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Is it legal to be pulled over for a complaint by a person in the precious city?

Discussion in 'Legal & Political Archive' started by chowser2, Dec 23, 2011.

  1. chowser2

    chowser2 seaside Member

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    I was just pulled over because a person called in a complaint that I passed in a no passing zone in front of a military base in the previous city. First off let me say that in front of the base is a passing zone which is where I passed the person who made the complaint. I theb made it into the next city where a very nice police officer pulled me over because the person who complained called the city where I was heading.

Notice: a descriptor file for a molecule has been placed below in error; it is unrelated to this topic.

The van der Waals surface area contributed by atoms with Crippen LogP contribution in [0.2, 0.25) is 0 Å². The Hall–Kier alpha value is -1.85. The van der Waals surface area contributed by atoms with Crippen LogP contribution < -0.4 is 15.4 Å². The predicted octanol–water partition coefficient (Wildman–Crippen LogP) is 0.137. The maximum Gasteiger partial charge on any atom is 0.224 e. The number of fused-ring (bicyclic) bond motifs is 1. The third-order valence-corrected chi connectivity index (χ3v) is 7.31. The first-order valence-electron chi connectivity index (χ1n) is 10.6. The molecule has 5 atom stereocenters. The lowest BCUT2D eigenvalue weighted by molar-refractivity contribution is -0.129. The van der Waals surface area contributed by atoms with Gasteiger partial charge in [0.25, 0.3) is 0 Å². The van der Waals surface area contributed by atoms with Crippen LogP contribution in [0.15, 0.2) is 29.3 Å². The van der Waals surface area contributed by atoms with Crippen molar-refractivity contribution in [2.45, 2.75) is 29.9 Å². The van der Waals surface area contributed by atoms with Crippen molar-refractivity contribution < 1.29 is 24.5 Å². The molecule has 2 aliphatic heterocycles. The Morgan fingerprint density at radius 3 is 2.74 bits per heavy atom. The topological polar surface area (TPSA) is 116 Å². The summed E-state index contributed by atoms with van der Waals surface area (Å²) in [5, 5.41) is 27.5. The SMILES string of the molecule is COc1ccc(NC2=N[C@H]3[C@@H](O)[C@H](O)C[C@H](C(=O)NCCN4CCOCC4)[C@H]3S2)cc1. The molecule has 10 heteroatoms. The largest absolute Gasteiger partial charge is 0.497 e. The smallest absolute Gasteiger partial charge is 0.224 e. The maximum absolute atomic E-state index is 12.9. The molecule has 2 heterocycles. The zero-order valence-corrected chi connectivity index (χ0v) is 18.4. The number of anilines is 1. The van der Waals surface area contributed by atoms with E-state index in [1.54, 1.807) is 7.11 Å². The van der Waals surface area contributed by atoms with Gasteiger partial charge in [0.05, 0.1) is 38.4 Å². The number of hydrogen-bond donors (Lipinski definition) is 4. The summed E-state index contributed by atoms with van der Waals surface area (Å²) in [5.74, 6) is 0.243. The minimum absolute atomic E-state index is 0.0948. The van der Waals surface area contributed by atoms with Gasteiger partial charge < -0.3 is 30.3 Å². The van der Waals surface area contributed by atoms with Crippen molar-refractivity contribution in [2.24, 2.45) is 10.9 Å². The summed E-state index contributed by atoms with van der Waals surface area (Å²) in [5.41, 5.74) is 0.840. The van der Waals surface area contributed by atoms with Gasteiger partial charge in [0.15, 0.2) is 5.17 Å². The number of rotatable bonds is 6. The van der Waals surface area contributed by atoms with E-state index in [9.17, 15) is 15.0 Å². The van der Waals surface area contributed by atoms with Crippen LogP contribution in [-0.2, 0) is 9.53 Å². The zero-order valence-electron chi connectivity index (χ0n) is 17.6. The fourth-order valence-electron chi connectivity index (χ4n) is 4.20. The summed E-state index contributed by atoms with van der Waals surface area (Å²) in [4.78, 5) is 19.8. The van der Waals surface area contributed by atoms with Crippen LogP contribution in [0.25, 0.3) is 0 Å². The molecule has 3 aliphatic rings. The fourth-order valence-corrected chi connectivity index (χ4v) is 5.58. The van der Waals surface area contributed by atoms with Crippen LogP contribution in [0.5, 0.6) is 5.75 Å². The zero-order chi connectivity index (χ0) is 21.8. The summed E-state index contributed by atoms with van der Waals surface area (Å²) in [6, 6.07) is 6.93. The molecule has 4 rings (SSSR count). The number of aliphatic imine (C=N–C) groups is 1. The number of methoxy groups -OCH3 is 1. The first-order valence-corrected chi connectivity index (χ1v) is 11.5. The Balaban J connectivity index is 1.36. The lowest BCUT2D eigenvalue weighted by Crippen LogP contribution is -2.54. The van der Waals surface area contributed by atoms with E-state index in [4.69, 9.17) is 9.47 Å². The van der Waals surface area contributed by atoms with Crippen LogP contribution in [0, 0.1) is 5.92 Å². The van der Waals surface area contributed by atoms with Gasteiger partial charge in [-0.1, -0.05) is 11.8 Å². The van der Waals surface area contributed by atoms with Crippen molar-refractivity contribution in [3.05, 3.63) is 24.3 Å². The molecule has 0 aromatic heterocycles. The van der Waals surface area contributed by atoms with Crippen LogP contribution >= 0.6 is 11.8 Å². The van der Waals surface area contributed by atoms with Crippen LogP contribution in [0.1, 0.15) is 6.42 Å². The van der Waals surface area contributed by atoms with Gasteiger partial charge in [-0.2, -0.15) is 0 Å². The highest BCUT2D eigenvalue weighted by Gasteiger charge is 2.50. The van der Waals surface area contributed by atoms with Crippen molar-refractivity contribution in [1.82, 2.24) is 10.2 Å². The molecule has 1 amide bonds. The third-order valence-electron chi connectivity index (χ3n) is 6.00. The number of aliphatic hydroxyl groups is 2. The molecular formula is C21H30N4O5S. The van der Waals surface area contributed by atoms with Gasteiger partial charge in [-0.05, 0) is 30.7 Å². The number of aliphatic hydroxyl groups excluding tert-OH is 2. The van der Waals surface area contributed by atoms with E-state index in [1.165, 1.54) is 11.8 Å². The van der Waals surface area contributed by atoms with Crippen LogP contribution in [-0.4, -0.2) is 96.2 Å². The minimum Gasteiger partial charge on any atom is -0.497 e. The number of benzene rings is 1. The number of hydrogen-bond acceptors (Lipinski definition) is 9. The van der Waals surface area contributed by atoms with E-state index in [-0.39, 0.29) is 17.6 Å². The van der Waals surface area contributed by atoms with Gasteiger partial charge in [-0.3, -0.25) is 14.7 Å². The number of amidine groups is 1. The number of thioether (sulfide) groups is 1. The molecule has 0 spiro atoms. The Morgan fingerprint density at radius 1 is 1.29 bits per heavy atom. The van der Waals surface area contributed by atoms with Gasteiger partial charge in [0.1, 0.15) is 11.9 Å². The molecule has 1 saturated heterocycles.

Now lets start off the officer was very nice but gave me very vague answers to my questions.

    He said that he pulled me over to warn me and he could have given me a ticket on behalf of the person who complained but that the person did not want to press charges, and just wanted me to be stopped and warned. the officer said they work mainly based off complaints and that is why I wss pulled over.

    I am a law abiding citizen and I have absolutly nothing on my record, traffic or otherwise.
    And yet I was till made late for work, and had my time wasted because a random person called in a
    complaint.

    Is that legal to pull me over for not only something that never happend, there was no proof, the officer didnt see it, it offense occured in a different city and the person who complained did not even want to file a formal complaint.